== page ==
Encoder preparation

Updated: October 4, 2007

Applies To: Windows Server 2008, Windows Server 2008 R2

Bit rate is the main concern when streaming digital media of any type. The bit rate affects both the range and number of people that will be able to experience your broadcast. In general terms, a low bit rate will allow you to reach the widest audience and permit the largest number of individual connections, but quality can suffer. Higher quality requires a higher bit rate, and the number of individual connections is limited. In addition, network connections between the encoder and the server should have an allocated amount of bandwidth that cannot be interrupted by other network traffic.

Remember that audio and video encoding of live content occurs in real-time with no opportunities to change settings after you have begun. You should practice your broadcast beforehand to determine the proper encoder settings.

Live audio broadcasts are typically a simple encoding scenario. There are several configurable components of an audio capture that can be adjusted during the encoding process to help you achieve the right balance of bit rate and audio quality.

Encoding video content is a much more complicated process. Video is simply a rapid display of a series of still pictures, called frames. Each frame must display a certain amount of detail, or resolution, to render the subject accurately. As the frame resolution is enhanced, more detail is shown. The number of frames displayed per second is known as the frame rate. As the frame rate increases, the motion in the video becomes smoother. The bit rate of the stream is determined by the combination of video frame rate and resolution. Both of these parameters can be modified during the encoding process to achieve the ideal bit rate for the user.

Over a high speed Internet connection or a LAN, smooth, high-resolution video is readily available. Extremely fast networks can render video and audio that can rival the quality of a DVD; however, over a dial-up connection, high-quality video becomes impossible without prohibitively long buffering times. There are techniques that you can use during the production of your live video content that will improve the audience experience regardless of the type of connection being used:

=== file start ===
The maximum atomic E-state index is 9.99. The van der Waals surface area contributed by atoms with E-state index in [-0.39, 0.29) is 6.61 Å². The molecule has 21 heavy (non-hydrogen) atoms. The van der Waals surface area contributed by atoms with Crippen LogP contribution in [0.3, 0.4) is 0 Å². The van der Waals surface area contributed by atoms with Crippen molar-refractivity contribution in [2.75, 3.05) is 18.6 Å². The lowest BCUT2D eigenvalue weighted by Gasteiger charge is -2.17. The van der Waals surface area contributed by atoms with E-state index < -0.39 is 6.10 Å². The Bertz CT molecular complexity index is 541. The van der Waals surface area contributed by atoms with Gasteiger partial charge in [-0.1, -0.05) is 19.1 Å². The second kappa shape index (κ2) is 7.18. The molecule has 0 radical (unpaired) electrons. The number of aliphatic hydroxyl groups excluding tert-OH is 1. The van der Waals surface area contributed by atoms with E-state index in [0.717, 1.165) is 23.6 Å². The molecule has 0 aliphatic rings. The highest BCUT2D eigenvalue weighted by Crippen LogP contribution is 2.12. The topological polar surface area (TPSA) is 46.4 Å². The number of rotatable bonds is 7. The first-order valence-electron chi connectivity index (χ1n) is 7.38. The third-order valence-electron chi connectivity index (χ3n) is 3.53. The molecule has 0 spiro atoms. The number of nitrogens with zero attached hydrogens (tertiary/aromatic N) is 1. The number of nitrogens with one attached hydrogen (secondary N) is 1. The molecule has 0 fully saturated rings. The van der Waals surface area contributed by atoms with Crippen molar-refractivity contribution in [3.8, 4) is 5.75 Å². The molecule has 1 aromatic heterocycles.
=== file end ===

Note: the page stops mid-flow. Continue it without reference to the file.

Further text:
• Keep movement to a minimum. Rather than send the entire picture of each frame in a video, streaming media only sends information corresponding to the differences from one frame to the next. If the differences are kept small, the bit rate can be kept low. Minimize movement of the subjects, the camera, and the backgrounds to reduce the amount of information that must be streamed.

  • Keep the production design simple. Wherever possible, reduce the complexity of the video images being streamed. Filming a subject against a plain background requires the transfer of less data than using a multicolored or irregular background. You can also sacrifice some sound quality for improved video quality in the encoding process, depending upon your priorities.

  • Make use of the intelligent streaming feature of Windows Media Services. You can set your encoder to encode your digital media at several different bit rates so that no matter what type of connection the user has, the Windows Media server always sends a stream that is optimized for that bit rate.

noteNote
The system is less able to recover from streaming errors during a live broadcast because the content is only in the buffer memory of the server for a short amount of time. You can use forward error correction in Windows Media Services to provide error correction during playback without forcing the player to request error correction information from the server.

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